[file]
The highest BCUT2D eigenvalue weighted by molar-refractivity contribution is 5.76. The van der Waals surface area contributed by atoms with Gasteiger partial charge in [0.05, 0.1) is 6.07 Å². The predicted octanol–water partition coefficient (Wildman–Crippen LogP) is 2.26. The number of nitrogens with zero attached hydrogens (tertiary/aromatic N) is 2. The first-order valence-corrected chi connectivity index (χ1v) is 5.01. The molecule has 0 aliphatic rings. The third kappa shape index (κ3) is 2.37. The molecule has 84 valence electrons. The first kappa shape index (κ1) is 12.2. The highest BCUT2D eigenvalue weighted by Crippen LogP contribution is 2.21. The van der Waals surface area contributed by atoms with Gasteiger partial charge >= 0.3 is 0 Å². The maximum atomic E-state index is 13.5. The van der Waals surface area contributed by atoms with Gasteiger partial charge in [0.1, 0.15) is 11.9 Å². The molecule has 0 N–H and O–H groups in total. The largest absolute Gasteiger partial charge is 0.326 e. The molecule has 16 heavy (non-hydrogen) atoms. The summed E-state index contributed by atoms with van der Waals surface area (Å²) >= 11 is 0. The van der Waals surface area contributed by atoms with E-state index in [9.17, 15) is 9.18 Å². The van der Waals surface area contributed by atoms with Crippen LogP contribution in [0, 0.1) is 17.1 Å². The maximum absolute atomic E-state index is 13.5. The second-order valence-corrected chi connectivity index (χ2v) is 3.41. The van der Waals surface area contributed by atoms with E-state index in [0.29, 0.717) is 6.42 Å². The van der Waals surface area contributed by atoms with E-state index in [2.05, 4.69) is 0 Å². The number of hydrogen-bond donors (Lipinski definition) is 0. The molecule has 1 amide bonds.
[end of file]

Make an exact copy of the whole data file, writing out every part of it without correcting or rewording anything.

The highest BCUT2D eigenvalue weighted by molar-refractivity contribution is 5.76. The van der Waals surface area contributed by atoms with Gasteiger partial charge in [0.05, 0.1) is 6.07 Å². The predicted octanol–water partition coefficient (Wildman–Crippen LogP) is 2.26. The number of nitrogens with zero attached hydrogens (tertiary/aromatic N) is 2. The first-order valence-corrected chi connectivity index (χ1v) is 5.01. The molecule has 0 aliphatic rings. The third kappa shape index (κ3) is 2.37. The molecule has 84 valence electrons. The first kappa shape index (κ1) is 12.2. The highest BCUT2D eigenvalue weighted by Crippen LogP contribution is 2.21. The van der Waals surface area contributed by atoms with Gasteiger partial charge >= 0.3 is 0 Å². The maximum atomic E-state index is 13.5. The van der Waals surface area contributed by atoms with Gasteiger partial charge in [0.1, 0.15) is 11.9 Å². The molecule has 0 N–H and O–H groups in total. The largest absolute Gasteiger partial charge is 0.326 e. The molecule has 16 heavy (non-hydrogen) atoms. The summed E-state index contributed by atoms with van der Waals surface area (Å²) >= 11 is 0. The van der Waals surface area contributed by atoms with E-state index in [9.17, 15) is 9.18 Å². The van der Waals surface area contributed by atoms with Crippen LogP contribution in [0, 0.1) is 17.1 Å². The maximum absolute atomic E-state index is 13.5. The second-order valence-corrected chi connectivity index (χ2v) is 3.41. The van der Waals surface area contributed by atoms with E-state index in [0.29, 0.717) is 6.42 Å². The van der Waals surface area contributed by atoms with E-state index in [2.05, 4.69) is 0 Å². The number of hydrogen-bond donors (Lipinski definition) is 0. The molecule has 1 amide bonds.